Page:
Hungary’s Tokaj Wine Region Revives Jewish Heritage

A rabbi looks at grapes in a vineyard in famous Tokaj wine region in the village of Mad
A rabbi looks at grapes in a vineyard in famous Tokaj wine region in the village of Mad, Hungary, July 21, 2016. Picture taken July 21, 2016. REUTERS/Laszlo Balogh

Two plaques put up in the village of Mád last month commemorate the important role Jewish families played in making Hungary’s golden Tokaj wine, most of whom perished in the Holocaust.

The plaques mark another step in Hungary on a painful journey in coming to terms with the treatment of its Jews during World War Two when most were handed over to the Nazis.

After two centuries of prosperity generated from the sweet wine that became popular in the courts of Europe, Jews in Tokaj were deported with the help of the Hungarian Gendarmerie to a ghetto and from there to Auschwitz concentration camp.

The plaques were mounted on the former home of the Zimmermann family, one of the biggest and most successful winemakers and wine traders of Mád in the northeast of Hungary, after a lengthy campaign by family members.

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From the Zimmermanns sent to Auschwitz from their home in Mád only Susy Oster, who was born Zsuzsanna Zimmermann in 1928 and now lives in the United States, escaped the gas chambers.

But when asked if her mother had found some peace now that her family home in Mád was remembered, her daughter Beverly Fox said in an emailed response to Reuters:

“No, it has not given her any peace.

“How can it when everything that generations of her family toiled for, and not just her family, but all Jewish families, had everything taken away from them? How can you ever have peace after your country deports you … and sends you through the gates of hell?”

The central European nation deported half a million Jews. In the final months of the war, Hungarian fascists executed thousands of Jews, shooting them and pushing them into the Danube river.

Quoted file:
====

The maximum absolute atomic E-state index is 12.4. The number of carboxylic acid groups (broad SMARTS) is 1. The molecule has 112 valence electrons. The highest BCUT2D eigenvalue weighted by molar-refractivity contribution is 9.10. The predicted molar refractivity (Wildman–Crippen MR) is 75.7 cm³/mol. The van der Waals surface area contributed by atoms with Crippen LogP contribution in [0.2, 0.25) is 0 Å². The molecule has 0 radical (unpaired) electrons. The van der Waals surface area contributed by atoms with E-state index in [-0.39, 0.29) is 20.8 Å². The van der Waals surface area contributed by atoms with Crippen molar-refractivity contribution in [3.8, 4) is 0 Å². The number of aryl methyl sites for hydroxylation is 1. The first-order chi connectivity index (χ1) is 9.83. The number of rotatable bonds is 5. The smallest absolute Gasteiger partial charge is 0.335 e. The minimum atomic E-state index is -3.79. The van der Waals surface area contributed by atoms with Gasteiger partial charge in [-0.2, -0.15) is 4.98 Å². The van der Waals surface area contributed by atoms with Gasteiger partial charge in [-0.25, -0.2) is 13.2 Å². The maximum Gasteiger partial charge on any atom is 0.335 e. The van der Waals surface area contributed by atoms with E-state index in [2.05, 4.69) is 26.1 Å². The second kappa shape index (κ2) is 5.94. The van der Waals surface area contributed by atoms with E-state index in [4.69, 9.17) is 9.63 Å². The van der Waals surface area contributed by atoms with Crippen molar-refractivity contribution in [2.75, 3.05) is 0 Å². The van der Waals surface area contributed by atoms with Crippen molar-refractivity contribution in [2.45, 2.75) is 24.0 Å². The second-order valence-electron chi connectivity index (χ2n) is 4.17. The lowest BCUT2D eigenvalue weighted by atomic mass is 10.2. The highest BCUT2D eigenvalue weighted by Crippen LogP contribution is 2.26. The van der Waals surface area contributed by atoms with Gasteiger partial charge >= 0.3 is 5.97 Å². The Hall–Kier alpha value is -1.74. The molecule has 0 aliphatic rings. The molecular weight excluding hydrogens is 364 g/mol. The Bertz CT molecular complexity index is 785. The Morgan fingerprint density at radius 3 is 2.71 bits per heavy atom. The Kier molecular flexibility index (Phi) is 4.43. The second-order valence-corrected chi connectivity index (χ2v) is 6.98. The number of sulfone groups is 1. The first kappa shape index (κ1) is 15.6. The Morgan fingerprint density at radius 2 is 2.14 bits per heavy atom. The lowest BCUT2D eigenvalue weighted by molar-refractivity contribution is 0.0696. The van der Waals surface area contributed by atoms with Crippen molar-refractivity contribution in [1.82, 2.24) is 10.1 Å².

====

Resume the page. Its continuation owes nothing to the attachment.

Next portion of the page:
From the village of Mád, around 250 Jews were deported. Their properties and vineyards on a plain of volcanic soil near the Carpathian mountains were mostly confiscated.

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Fox recognized her mother’s home in a photo of the wine-making company Royal Tokaji, which now owns the buildings, when she was planning a trip to Hungary and the family embarked on a mission to gain recognition of the area’s Jewish roots.

Around 30 Jews returned to the village after the war but they had all left by the 1970s and today there is not a single Jewish family living in Mád.

Alongside the plaques, however, there is a push to rediscover the wine-making region’s Jewish roots. Hundreds of Hasidic Jewish pilgrims flock annually to Mád to visit the Baroque synagogue and the newly restored rabbi’s house.

The plaques marked the first time that any Jewish family was given public recognition in Tokaj.

“This is a unique story: as far I know this is the first time that a (Jewish) family is remembered this way with a plaque in the Tokaj region,” Mariann Frank, who leads a project to revive the region’s Jewish traditions, said.

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“If we face this openly, and put up as many signs as possible to commemorate the really once flourishing Jewish winemakers and wine traders of the region, I think the region and the country would benefit,” Gabor Banfalvi, who runs tours of the region, added.

The region is a UNESCO World Heritage Site, and attracts tens of thousands of tourists each year, among them descendants of the Jewish families who once lived there.

The Tokaj region produces one of a handful of wines around the world made with fruit affected by “noble rot,” induced by the “Botrytis” fungus that shrivels grapes and concentrates their sugar. The flagship is Tokaji Aszu.